The dual-review film criticism site: first a spoiler-free review, then an in-depth Alternate Take.
The Counsellor

Reviewed by Dario Llinares.

Director Ridley Scott
Length 117 mins
Certificate 18 / R
Rating **--------
Filmmaking: 1  Personal enjoyment: 1

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Poor Michael Fassbender. He really is an acting machine at the top of his game. In Ridley Scott’s new behemoth, The Counsellor, however, he finds himself in a multi-vehicle car crash of a film; no matter how much his performance attempts anchor the story and the character relationships, he is overwhelmed by the sheer scope of the disaster. From beginning to end I really didn’t have much of a clue what was going on here. But to attempt to sum up: Fassbender is the counsellor of the title who, due to financial problems, is nominally involved in some shady drug deal with Javier Bardem’s comically over-exaggerated gangster, Reiner. Complicating matters is Reiner’s girlfriend, Malkina (Cameron Diaz), an ultra-femme fatale whose machinations manipulate the destiny of all the male characters. When the deal goes wrong, Fassbender is left desperately trying to extricate himself and his new wife (Penélope Cruz) from the lethal situation.

With the level of directing, writing and acting talent involved in this project, it beggars belief that what emerges is such a turkey. Perhaps there was a conflict of authorship? Screenwriter Cormac McCarthy and director Ridley Scott are obviously respected names, yet the film’s narrative structure, dialogue and direction are the central problems. During the first half of the film you wait for some kind of set-up upon which the character’s uncertainties, betrayals, and loyalties can be based. This doesn’t materialise, and it feels as though a whole section of the film - the bit where they establish what is going on - was left on the cutting room floor. Furthermore, the randomness of the edit makes it very difficult to become involved and this serves to accentuate myriad other problems that the film has.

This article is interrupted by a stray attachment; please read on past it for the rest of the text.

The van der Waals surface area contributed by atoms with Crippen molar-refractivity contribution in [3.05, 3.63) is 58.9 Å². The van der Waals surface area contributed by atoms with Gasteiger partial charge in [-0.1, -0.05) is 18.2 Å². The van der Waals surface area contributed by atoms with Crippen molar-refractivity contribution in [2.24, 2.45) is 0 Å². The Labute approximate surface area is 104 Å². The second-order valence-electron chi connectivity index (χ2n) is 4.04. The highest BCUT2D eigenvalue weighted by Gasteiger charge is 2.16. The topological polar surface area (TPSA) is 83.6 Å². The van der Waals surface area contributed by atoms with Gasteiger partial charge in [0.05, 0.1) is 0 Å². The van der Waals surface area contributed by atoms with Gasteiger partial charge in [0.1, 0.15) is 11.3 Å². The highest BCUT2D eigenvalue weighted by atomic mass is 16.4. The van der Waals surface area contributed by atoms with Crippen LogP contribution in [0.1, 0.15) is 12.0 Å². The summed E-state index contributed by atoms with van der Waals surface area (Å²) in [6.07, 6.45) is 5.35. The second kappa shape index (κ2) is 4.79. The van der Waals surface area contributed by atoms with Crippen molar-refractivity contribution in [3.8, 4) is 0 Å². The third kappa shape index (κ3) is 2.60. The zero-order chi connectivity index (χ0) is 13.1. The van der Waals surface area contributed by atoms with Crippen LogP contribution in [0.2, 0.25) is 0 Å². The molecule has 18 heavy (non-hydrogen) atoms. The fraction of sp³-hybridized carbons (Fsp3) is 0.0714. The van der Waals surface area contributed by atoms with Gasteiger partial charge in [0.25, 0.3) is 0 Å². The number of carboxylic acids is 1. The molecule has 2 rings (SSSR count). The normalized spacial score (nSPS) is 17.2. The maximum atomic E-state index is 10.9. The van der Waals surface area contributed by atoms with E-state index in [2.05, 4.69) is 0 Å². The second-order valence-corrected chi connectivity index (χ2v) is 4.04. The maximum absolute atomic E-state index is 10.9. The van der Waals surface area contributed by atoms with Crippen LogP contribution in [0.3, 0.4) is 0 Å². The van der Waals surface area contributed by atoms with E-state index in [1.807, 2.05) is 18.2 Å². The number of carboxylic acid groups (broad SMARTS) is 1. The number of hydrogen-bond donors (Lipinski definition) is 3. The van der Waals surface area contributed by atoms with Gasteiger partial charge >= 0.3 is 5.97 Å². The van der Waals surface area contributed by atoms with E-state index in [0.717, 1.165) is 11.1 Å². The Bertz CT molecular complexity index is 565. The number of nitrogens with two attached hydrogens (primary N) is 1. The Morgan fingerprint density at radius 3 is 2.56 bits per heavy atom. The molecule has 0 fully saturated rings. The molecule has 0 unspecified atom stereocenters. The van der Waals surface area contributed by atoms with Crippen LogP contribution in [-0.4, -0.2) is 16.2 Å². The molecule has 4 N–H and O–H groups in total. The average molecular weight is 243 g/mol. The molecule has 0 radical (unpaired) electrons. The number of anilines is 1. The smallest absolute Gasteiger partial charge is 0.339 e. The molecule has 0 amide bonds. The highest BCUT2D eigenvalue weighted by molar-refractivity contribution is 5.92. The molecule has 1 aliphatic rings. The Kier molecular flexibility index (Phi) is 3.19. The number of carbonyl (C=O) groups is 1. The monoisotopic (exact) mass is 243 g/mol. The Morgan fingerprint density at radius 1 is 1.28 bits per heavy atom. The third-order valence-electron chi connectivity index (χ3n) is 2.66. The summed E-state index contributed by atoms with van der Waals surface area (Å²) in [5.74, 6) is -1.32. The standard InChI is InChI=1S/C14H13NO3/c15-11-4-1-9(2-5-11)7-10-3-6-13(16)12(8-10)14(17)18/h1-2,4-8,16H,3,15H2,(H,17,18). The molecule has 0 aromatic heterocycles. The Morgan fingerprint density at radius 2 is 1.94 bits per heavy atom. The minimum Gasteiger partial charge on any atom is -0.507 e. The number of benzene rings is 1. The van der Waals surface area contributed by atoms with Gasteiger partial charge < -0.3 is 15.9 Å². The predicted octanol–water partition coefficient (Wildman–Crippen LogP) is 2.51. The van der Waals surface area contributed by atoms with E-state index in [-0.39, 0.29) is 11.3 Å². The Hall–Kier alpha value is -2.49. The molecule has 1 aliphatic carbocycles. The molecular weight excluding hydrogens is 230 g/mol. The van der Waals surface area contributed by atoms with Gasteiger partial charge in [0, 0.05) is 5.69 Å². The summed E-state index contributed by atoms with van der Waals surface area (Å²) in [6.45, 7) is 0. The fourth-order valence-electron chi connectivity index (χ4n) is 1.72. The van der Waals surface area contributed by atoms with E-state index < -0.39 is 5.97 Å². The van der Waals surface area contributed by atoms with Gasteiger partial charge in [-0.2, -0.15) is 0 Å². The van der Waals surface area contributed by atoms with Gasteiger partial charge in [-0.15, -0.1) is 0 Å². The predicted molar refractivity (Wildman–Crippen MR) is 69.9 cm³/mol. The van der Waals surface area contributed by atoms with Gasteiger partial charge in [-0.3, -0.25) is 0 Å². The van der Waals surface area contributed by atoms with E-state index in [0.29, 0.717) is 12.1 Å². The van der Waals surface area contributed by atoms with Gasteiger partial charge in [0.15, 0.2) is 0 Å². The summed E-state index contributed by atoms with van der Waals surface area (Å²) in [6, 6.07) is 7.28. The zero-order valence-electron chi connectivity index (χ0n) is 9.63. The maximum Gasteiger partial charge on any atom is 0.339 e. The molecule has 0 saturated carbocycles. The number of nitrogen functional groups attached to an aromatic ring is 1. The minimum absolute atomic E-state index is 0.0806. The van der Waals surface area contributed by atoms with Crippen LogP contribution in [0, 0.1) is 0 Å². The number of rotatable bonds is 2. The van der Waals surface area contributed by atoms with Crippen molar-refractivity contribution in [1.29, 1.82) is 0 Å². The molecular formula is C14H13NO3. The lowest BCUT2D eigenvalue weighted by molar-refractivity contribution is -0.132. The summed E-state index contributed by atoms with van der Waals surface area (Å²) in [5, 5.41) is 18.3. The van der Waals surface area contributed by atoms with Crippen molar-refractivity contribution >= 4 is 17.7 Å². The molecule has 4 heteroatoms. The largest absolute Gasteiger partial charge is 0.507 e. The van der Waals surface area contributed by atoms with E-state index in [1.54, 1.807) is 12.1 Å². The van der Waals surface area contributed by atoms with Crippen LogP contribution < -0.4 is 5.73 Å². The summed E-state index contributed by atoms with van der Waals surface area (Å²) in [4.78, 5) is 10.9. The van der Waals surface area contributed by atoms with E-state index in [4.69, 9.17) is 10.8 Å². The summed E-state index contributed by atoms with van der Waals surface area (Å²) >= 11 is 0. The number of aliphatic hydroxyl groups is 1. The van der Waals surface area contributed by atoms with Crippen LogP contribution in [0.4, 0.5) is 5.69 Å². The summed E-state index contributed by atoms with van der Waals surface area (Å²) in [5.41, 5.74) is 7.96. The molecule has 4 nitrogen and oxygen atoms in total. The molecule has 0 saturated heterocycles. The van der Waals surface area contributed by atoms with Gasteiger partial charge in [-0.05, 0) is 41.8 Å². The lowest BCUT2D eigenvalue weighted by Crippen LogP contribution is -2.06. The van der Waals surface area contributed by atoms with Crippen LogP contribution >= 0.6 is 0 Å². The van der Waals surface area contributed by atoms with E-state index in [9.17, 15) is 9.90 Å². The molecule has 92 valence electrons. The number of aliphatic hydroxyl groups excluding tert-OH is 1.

The opening sequence is a sex scene between Fassbender and Cruz, which, one supposes, is there to instill an immediate depth and intimacy to their relationship. But the dialogue sounds like a particular ripe excerpt from 50 Shades of Grey. Without a fundamental investment in the authenticity of their relationship, bad sex talk is just that. The cringe factor of this scene pales into insignificance when compared to the sequence in which Cameron Diaz’s character pleasures herself on the windscreen of a Ferrari. Yes, you read that right. Scott seems to have gone out of his way to shock and provoke but the result is just risible. What comes across is that a former cinematic visionary is battling against a myopia that defines a series of rather mediocre films (along with the crushing disappointment of Prometheus [2012]). There is no pleasure in saying this about a director who, in the past, has created aesthetic masterpieces.

Violence is deployed in the same way as sex: graphic yet totally superficial. In terms of theme and tone, a cross between Breaking Bad and the excellent Andrew Dominik thriller Killing Them Softly (2012) look like aspiration. Unfortunately, the tautness, nihilism and consistency of both those texts is thoroughly lacking here. Bardem’s haircut performance and Diaz’s X-rated Cruella de Vil impression strike a completely incongruous tone to Fassbender’s attempts at emotional authenticity. Brad Pitt pops up to do a by-the-numbers, Ocean’s Eleven star cameo. Indeed, the most irritating aspects of the film are extraneous characters - Mexican drug lords, silent assassins and low level hoodlums - who enter the fray, for no other reason than to offer some pseudo-philosophical gobbledygook. I don’t think I’ve seen a film where people have talked so much and made such little sense.

If there is a good film in here somewhere it has taken a huge amount to talent to hide it.

Alternate Take to follow soon...

This review was published on November 18, 2013.